I was much struck by the exhortations by Sophie Williams and especially Emma Dabiri in my reading in July to stop wallowing about in Black misery and have a look at and share examples of Black joy. So when I saw this one pop up on NetGalley, it was an easy choice to request it.

Charlie Brinkhust-Cuff (who also edited the excellent Windrush book I read last year, as well as being a former member of the gal-dem collective) and newcomer to editing Timi Sotire add their voices to twenty-eight other Black British writers, from pop stars to politicians, film-makers to queer activists, to share what brings them joy. I want to make sure I share everyone’s names, so there’s a list at the bottom of this piece.

Charlie Brinkhurst-Cuff and Timi Sotire (eds.) – “Black Joy”

These essays are uplifting, but they do not ignore the raw realities of our existence – and nor should they. Black joy in this climate is an undoubtedly political reaction to the world we are living in, but we must be careful to push the conversation beyond this moment, and beyond a hashtag.

After introductions by the editors which do make the point above that this is not an either/or, it’s a both/and (and this is reflected in many of the essays), we have a lovely set of life-affirming and often inspiring pieces on such a wide range of topics, body positivity, recipes, music, queer London life, dancing, reading, sport … It’s also very notable for its inclusion of LGBTQIA+ people and women of size – truly inclusive.

Very much written for Black British people by Black British people, readers outside the particular cultures mentioned will sometimes have to do some work looking things up, or just let the names of music, food, dances, clothing wash over them (but it’s fun to look up the things you don’t know and learn something). Some aspects are of course universal, some particular to Black British culture, some particular to parts of that non-monolithic culture, such as Ghanaian or Nigerian British culture, some particular to people of mixed heritage. So the book really shows up the variety of experiences (and joys) that come from these places, literal or more amorphous.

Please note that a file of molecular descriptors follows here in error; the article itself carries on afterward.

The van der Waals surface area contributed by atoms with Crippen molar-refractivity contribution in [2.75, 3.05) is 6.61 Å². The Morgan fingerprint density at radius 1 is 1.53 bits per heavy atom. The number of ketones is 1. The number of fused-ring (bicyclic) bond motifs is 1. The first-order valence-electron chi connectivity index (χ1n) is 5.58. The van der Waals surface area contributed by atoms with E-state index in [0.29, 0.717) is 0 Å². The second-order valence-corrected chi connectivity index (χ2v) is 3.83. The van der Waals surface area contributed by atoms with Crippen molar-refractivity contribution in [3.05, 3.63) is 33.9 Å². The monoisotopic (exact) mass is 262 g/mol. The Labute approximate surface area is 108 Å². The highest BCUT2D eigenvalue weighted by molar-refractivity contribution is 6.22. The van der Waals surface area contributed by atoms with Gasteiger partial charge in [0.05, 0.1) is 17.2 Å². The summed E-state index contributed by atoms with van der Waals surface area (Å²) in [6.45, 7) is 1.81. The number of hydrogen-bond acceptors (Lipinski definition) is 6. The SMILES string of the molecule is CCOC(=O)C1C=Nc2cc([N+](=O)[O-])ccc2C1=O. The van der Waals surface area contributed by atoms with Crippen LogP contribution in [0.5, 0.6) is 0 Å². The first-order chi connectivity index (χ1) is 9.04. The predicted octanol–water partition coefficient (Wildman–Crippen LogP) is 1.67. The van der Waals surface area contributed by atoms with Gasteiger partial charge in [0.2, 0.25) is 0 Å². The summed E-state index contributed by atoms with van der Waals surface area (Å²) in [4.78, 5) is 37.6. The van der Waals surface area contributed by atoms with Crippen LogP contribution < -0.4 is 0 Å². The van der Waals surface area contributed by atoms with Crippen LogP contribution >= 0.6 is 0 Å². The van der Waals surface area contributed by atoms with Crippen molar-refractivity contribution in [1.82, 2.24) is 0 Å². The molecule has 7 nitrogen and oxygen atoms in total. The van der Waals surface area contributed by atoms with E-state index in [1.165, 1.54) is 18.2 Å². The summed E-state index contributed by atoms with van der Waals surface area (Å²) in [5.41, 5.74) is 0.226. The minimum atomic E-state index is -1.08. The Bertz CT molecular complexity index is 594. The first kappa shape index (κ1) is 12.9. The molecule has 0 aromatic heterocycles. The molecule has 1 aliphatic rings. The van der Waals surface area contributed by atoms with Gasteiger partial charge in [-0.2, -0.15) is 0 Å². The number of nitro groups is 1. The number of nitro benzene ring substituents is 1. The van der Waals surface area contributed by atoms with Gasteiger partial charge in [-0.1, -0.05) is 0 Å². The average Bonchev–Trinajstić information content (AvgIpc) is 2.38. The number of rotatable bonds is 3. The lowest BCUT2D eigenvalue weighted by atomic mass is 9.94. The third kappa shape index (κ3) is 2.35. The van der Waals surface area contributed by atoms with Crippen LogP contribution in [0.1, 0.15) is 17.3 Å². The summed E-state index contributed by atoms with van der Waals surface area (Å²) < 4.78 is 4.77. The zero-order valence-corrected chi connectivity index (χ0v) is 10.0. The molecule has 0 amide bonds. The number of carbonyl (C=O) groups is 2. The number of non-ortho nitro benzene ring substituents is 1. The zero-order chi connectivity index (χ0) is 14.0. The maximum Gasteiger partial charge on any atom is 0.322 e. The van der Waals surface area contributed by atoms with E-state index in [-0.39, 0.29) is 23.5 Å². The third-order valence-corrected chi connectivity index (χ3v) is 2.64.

There’s a lot to enjoy but also a lot to learn: what Prince meant to someone of the same colour exploring their masculinity, how studies on dyslexia don’t take into account Black people’s experiences, how the film industry pressures creatives into boxes that their White cohort aren’t forced into, how tiring workplace microaggressions are (“We got things to do! Black people don’t sit around at work waiting to deliver TED talks to people actually called Ted” [Munya Chawawa]), and, in a very moving piece, the joys, connection and strength of communities on housing estates.

I loved how the contributor list at the end included a music track that brings joy to each person – and, in my second book that includes a QR code, there’s even a playlist at the end. The illustrations will be more powerful in a print copy but are varied and attractive and add an extra dimension to the essays.

Highly recommended, especially if you’ve been wading through Black misery book lists and/or are a Black reader looking to see yourself and your positive interests represented.

Contributors to the book: essays by Diane Abbott – Faridah Àbíké-Íyímídé – Fopé Ajanaku – Athian Akec – Travis Alabanza – Haaniyah Angus – Rukiat Ashawe – Bukky Bakray – Richie Brave – Munya Chawawa – Ruby Fatimilehin – Theophina Gabriel – Lauryn Green – Ife Grillo – Isaac James – Chanté Joseph – Vanessa Kisuule – Henrie Kwushue – Tobi Kyeremateng – Mikai McDermott – Jason Okundaye – Tope Olufemi – Melz Owusu – Leigh-Anne Pinnock – Mayowa Quadri – Lavinya Stennett – Timi Sotire – Sophia Tassew; and art works by Jovilee Burton – Tomekah George – Emma Hall – Chioma Ince – Olivia Twist.

Thank you to Penguin Random House for making this book available to me via NetGalley in return for an honest review.